What is hyperparathyroidism?

Hyperparathyroidism is a disease in which the parathyroid glands have become overactive and secrete too much parathyroid hormone (PTH).

The commonest symptoms can be

  • non-specific  fatigue, forgetfulness and “fuzziness in the head”
  • cognitive impairment
  • nausea and constipation
  • kidney stones
  • osteoporosis

The diagnosis is commonly made incidentally when a doctor detects high calcium levels in the blood.

Who needs a parathyroidectomy?

The commonest form is primary hyperparathyroidism in which usually one of the four parathyroid glands has become enlarged and overactive.

Dr Chong will organise a neck ultrasound and a Sestamibi study to locate the overactive gland and can perform a Minimally Invasive Parathyroidectomy (MIP) to remove that gland using a 2cm incision directly over the suspect gland.  Sometimes a more traditional bilateral neck exploration is required if imaging studies fail to locate  the abnormal gland.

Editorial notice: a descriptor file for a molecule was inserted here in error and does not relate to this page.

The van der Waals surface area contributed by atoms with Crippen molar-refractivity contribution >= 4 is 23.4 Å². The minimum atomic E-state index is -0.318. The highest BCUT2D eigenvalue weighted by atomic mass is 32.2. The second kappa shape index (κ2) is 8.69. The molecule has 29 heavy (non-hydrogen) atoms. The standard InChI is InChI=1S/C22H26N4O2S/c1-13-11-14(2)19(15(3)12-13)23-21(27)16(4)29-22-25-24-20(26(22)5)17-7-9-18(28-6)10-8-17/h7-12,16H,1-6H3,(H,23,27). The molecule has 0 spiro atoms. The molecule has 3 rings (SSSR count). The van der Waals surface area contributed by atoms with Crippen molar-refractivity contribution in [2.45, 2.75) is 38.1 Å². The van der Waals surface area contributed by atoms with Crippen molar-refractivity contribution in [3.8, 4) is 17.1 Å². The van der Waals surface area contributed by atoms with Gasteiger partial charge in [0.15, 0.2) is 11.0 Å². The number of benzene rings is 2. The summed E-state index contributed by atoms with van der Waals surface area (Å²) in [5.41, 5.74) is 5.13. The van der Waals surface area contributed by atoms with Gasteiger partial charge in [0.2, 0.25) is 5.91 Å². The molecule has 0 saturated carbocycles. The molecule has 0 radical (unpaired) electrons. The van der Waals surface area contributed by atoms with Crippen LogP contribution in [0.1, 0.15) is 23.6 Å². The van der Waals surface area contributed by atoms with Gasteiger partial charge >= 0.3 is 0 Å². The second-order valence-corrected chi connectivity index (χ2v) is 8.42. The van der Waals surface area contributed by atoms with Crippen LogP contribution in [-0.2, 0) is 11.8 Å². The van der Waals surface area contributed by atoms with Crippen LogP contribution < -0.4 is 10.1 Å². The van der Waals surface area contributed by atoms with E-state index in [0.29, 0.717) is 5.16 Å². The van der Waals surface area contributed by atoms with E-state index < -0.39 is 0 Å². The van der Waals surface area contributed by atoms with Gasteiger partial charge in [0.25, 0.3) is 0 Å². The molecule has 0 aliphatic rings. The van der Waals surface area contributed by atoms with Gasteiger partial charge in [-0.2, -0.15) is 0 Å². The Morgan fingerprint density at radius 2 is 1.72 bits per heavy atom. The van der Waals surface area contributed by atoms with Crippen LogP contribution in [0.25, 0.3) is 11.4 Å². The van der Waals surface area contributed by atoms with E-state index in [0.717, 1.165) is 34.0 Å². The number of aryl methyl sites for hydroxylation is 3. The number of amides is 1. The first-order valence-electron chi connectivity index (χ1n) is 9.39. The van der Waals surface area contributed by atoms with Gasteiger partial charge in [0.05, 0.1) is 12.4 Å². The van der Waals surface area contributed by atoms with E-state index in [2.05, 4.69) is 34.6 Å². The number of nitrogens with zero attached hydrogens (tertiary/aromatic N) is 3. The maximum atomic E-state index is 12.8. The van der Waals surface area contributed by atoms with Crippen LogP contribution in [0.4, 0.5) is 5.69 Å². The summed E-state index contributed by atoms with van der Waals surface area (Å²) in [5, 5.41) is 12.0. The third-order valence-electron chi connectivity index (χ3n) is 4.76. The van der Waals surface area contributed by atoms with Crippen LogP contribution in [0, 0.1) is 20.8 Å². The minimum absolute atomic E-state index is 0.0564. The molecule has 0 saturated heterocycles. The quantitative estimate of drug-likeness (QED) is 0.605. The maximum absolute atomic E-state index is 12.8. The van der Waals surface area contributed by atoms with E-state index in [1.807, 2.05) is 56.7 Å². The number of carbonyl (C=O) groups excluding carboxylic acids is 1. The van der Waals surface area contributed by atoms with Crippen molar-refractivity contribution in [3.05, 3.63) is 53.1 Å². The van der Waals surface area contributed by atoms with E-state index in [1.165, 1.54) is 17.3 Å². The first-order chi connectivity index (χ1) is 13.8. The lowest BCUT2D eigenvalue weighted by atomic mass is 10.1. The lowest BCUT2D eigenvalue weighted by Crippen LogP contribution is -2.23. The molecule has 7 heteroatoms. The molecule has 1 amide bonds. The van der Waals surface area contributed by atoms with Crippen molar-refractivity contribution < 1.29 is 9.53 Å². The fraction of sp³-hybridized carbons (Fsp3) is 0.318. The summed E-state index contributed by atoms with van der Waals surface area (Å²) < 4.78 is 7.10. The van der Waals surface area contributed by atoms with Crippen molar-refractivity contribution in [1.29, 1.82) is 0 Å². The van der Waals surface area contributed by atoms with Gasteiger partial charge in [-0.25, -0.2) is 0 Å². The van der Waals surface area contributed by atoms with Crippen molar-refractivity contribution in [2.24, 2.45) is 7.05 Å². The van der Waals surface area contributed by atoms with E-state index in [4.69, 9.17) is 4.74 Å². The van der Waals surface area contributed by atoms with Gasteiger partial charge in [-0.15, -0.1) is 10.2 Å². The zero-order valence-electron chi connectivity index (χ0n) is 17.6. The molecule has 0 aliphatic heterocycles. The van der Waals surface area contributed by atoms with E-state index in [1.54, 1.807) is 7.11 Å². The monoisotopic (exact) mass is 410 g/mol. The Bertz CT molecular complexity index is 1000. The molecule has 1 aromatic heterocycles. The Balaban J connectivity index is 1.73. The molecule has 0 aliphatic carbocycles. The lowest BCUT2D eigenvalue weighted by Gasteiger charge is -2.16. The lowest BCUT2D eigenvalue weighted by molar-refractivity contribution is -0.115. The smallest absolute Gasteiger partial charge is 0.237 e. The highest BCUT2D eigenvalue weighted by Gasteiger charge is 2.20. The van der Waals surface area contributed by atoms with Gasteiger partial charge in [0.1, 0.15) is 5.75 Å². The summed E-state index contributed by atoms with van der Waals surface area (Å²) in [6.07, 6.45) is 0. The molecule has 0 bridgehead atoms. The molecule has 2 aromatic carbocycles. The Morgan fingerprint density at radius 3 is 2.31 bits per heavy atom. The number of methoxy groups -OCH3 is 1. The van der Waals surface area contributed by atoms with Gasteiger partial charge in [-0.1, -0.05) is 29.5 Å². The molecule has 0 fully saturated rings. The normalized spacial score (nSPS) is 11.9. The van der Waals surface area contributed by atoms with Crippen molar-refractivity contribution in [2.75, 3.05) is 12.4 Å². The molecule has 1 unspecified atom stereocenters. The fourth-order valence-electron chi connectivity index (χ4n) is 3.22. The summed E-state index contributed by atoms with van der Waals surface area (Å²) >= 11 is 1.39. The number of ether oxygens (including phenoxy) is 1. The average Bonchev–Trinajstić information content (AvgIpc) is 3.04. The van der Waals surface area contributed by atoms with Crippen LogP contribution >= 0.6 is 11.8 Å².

Some patients with chronic renal failure may develop a condition called secondary hyperparathyroidism and also require a subtotal parathyroidectomy, in which almost all the parathyroid glands have to be removed.